“If there is an error in the system, it is the correct action.”

“If there is an error in the system, it is the correct action.”

“With the eye, the passengers, those who were not sleeping, because it was also night, felt the dramatic turn to reverse more than the descent, which had already occurred at a very ‘gentle’ rate,” says Gianni Lanza, 60. An old Romanian, former Airbus 320 pilot and flight instructor. The United Airlines Boeing 777-200, flying from Newark to Fiumicino, dropped from about 37,000 feet (11,000 meters) to nearly 9,000 feet (2,700 meters) in 8 minutes according to some versions, and in 10 according to others. “Let’s also consider 8 minutes: it’s just over 3,500 feet per minute, a slight descent that indicates that everything on board was under control except for that alleged malfunction in the cabin pressure system.”

a light?
“Let’s assume a long slide with minimal throttle and airbrake out. For the descent to become a little steeper, you have to lose at least 5 or 6 thousand feet per minute, and panic certainly does not spread among the passengers. But in emergency situations, this model can accelerate faster without problems. Well, if anything, those who were awake will wonder why after that turn the plane descended instead of settling at a cruising altitude of about 12 kilometers above sea level. But at this point the captain had already informed the passengers of the change of plan. “You can imagine their disappointment.”

Emergency masks did not arrive on flight UA510, at least that is what the company announced, without passengers disagreeing with it.
“An indication that although it was not working properly, the compression system maintained acceptable pressure in the cabin by continuing to pump out the air sucked in by the engines. “The pilot had indicators telling him exactly what the situation was and so he decided as a precaution that it was best to cut short the transatlantic flight and return to Newark.”

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However, was it necessary to lose altitude and possibly dump some fuel given that the tanks were still almost full 49 minutes into the flight?
“Yes, it is safe to assume that one of the valves in the system was not working properly. It is clear that at 11,000 meters above sea level it is not possible to survive without a pressure system that keeps the cabin position similar to that at 3,000 meters above sea level. As you go up, the valves close more and more, while the system forces air in. On slopes the opposite happens: the valves open more and more while the need to pump air becomes less and less.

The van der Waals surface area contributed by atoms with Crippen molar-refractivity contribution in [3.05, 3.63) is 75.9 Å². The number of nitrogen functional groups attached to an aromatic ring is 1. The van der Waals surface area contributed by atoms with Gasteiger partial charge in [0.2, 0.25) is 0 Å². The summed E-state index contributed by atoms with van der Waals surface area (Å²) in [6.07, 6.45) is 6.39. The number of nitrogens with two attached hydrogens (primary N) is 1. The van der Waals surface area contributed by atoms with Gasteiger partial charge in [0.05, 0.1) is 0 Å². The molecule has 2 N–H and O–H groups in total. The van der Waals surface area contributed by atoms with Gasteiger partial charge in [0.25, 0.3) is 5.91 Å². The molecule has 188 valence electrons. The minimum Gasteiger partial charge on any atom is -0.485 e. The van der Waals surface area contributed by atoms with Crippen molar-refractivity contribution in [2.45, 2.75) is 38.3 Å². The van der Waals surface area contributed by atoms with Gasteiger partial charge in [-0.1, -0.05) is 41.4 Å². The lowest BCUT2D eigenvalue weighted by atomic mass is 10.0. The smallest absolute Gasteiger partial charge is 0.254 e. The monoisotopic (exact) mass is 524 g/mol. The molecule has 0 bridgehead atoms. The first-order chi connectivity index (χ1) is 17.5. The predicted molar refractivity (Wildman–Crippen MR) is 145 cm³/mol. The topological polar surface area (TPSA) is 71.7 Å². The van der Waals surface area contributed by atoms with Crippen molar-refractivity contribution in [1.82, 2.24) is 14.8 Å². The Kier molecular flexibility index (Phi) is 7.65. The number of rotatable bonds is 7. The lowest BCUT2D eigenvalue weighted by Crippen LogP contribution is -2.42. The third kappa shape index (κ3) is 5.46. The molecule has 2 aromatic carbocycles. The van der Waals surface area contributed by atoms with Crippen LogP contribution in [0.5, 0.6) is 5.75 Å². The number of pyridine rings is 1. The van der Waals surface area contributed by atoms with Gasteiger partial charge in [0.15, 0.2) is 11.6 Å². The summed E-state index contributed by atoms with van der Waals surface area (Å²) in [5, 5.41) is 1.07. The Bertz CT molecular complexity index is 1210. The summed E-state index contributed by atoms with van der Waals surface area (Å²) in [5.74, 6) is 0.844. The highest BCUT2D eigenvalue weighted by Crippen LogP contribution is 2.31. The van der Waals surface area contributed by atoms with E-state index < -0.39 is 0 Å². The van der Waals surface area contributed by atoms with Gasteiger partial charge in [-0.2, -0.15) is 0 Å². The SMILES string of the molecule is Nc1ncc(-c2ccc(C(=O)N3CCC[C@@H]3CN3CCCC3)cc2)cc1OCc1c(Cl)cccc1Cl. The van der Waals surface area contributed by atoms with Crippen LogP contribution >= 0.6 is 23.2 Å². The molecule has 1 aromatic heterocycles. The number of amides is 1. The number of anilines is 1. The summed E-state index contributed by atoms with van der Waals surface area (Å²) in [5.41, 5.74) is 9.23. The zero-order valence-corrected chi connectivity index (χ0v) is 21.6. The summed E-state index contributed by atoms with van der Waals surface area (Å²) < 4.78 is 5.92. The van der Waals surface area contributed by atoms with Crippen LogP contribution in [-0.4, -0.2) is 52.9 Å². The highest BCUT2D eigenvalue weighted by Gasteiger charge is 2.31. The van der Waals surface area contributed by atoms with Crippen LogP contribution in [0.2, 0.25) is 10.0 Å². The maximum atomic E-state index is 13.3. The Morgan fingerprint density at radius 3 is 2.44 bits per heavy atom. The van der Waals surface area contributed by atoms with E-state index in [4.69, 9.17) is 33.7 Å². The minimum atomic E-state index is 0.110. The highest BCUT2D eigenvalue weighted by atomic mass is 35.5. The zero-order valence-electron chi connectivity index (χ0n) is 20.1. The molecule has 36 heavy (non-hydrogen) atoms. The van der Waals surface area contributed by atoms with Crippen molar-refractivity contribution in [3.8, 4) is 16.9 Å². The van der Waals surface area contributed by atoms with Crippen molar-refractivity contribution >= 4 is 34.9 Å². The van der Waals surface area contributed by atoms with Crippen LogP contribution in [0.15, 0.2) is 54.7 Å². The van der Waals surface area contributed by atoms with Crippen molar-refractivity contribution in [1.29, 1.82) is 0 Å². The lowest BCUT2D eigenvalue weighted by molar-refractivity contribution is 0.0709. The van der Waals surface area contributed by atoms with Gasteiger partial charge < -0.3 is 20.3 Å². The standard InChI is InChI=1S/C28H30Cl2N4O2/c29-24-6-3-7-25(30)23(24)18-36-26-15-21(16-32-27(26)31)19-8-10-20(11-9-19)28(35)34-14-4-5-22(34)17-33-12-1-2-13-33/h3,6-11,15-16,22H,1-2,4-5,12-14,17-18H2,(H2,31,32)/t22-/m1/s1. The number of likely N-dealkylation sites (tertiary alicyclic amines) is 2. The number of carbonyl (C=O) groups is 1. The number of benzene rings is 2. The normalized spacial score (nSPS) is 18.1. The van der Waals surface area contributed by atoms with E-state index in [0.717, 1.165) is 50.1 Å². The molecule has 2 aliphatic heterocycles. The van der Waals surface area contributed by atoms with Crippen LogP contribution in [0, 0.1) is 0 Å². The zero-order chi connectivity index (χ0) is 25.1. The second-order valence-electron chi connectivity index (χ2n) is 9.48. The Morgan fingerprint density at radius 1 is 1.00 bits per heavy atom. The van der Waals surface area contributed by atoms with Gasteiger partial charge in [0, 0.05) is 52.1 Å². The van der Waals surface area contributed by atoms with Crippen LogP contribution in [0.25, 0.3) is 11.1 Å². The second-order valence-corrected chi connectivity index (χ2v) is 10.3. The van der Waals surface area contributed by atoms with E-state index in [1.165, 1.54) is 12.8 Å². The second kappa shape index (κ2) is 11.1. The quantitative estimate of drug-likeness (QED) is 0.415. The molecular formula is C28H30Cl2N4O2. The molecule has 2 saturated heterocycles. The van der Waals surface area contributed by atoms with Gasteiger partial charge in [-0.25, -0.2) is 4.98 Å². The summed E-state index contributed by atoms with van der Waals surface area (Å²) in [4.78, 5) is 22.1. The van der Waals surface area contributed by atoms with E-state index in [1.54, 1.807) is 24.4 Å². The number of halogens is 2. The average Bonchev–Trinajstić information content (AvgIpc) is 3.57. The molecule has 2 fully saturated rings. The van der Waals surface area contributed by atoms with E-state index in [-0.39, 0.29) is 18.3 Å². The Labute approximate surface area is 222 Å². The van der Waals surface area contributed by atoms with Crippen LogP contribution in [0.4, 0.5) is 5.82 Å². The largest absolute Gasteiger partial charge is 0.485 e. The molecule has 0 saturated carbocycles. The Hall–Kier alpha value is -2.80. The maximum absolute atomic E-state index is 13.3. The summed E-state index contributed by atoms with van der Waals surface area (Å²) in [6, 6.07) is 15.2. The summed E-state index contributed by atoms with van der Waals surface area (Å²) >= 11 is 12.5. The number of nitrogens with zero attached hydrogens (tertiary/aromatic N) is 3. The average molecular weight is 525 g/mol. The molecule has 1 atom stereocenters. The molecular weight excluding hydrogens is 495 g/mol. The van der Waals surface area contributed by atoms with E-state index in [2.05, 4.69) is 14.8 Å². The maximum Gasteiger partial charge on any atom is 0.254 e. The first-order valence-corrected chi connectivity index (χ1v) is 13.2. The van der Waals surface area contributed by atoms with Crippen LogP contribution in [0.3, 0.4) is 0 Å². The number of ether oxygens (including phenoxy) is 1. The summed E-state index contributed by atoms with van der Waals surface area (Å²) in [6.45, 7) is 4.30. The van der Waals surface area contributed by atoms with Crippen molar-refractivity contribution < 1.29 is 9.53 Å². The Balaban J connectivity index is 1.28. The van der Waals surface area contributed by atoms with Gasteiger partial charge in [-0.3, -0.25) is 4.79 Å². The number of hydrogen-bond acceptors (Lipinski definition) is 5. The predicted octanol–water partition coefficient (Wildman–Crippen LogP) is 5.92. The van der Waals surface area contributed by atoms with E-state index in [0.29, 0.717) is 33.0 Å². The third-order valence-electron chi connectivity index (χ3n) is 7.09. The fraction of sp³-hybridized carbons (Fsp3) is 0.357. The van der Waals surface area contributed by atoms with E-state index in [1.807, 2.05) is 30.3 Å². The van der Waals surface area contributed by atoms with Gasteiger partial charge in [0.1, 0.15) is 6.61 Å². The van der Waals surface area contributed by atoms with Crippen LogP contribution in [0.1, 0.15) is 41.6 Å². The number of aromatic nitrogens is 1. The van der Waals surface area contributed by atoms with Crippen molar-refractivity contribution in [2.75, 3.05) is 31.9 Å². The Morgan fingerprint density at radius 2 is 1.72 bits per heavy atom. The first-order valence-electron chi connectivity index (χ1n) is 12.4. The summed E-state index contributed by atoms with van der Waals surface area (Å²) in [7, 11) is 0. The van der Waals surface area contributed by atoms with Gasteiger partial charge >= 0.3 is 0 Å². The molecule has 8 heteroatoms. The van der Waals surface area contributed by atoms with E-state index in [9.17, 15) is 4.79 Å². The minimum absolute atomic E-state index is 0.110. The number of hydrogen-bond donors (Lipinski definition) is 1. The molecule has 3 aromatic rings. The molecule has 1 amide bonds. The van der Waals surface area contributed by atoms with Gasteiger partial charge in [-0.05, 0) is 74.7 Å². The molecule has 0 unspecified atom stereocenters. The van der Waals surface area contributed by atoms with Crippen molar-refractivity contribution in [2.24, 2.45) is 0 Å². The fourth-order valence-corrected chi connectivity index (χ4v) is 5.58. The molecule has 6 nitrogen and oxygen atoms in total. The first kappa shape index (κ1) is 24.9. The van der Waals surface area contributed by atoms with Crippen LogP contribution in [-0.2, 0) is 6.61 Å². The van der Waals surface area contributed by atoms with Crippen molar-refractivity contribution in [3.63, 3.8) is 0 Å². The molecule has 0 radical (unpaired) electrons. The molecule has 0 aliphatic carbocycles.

What if this system crashes?
“If the fault is really serious and there is a sudden loss of pressure, the masks come down automatically. Action that can also be controlled by the pilot. From that moment on, the autonomy of the system that allows passengers to survive at high altitudes allows the pilot to descend calmly to 3,000 metres, an altitude at which there is no need for breathing assistance.”

United says there was no loss of cabin pressure.
“There will be instrument records as evidence, but this landing, which was a little sharper than a standard landing, which causes the plane to bank by 3 degrees, attests that everything was under control. But clearly indicators associated with the pressure system indicated that something was not going well and the pilot was right to be cautious. During his return to Newark he must have been constantly monitoring the delta (difference) between the internal pressure (in the cabin, editor) and the external pressure. It must also be taken into account that these systems are “redundant”, that is, the “vital” parts are double and even “triple” because if one of them fails there is at least another to take its place.”

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Is this a recurring malfunction?
“I would say no, these are rare conditions on today’s aircraft, and above all they can be encountered without consequences for passengers. Moreover, the plane was above the sea, so getting off was not difficult. It’s different if you cross the Alps and descend about 3,000 metres, you have to “throw” your nose towards Monaco or towards the Po Valley. “And then you may have to go down even if the pressure system is working fine.”

“It occurs when you lose all or part of the engine power. Quadcopters are a large minority, so in twin-engine aircraft at that point, you’re only left with one engine that provides the thrust needed to fly as safely as possible, but the pressurization system must also operate on its own. So, as a general rule, we come down to altitude anyway.”

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